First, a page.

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Wearing ear plugs or ear muffs when in cold air prevents this pain from occurring.
Such discomfort also occurs when the ear is exposed to cold water (cold water swimming or SCUBA).
Why does this happen?
First of all, this cold air otalgia should be differentiated from ear pressure pain from barometric pressure changes induced by dramatic temperature differentials. If the ear pain is described more as "pressure," than you may be suffering from eustachian tube dysfunction. More info and treatment for eustachian tube dysfunction can be found here.
However, if the ear pain does not have any pressure discomfort associated with it, the otalgia is almost certainly due to sensory nerve over-stimulation... analogous to "brain freeze" that may occur when eating cold ice cream.
The skin of the ear canal is VERY thin without any fatty layer to insulate nerve endings from cold temperature stimulation.
Also, there are numerous different nerve endings that innervate the ear and the ear canal, almost like that found in the solar plexus.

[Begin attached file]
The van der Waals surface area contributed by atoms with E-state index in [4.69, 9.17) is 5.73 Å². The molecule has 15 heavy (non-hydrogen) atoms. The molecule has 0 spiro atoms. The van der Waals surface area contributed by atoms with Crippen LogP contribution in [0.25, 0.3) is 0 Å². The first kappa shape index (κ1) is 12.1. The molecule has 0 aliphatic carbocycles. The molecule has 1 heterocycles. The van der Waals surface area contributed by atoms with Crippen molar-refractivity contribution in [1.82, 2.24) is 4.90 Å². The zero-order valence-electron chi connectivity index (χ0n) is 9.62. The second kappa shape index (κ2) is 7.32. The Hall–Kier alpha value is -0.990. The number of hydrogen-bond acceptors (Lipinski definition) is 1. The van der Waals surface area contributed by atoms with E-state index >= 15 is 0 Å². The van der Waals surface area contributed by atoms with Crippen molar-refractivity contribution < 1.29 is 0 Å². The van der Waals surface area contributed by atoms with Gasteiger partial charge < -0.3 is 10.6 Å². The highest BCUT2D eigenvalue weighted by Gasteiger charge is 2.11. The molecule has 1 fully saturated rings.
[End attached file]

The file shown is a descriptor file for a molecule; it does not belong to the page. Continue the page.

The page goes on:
• C2-4 Spinal Nerves (via Great Auricular and Lesser Occipital Nerves): Pain mainly over the mastoid
• Cranial Nerve 7 (via Posterior Auricular Nerve): Pain mainly behind the ear.
• Cranial Nerve 5 (via Auriculotemporal Nerve): Pain main in front of the ear.
• Cranial Nerve 9 (via Jacobson's Nerve): Pain deep in the ear.
• Cranial Nerve 10 (via Arnold's Nerve): Pain deep in the ear, but more in the ear canal.
Over-stimulation of these nerve endings found in or around the ear from cold air exposure can cause pain.
Once the cold air stimulation has stopped, the pain from the nerve over-stimulation will subside.
Unfortunately, there is no cure for this condition. The best thing to do is prevent the ear from being exposed to cold air via use of ear plugs or ear muffs. Some individuals will be more prone to this than others, just like brain freeze from eating cold things.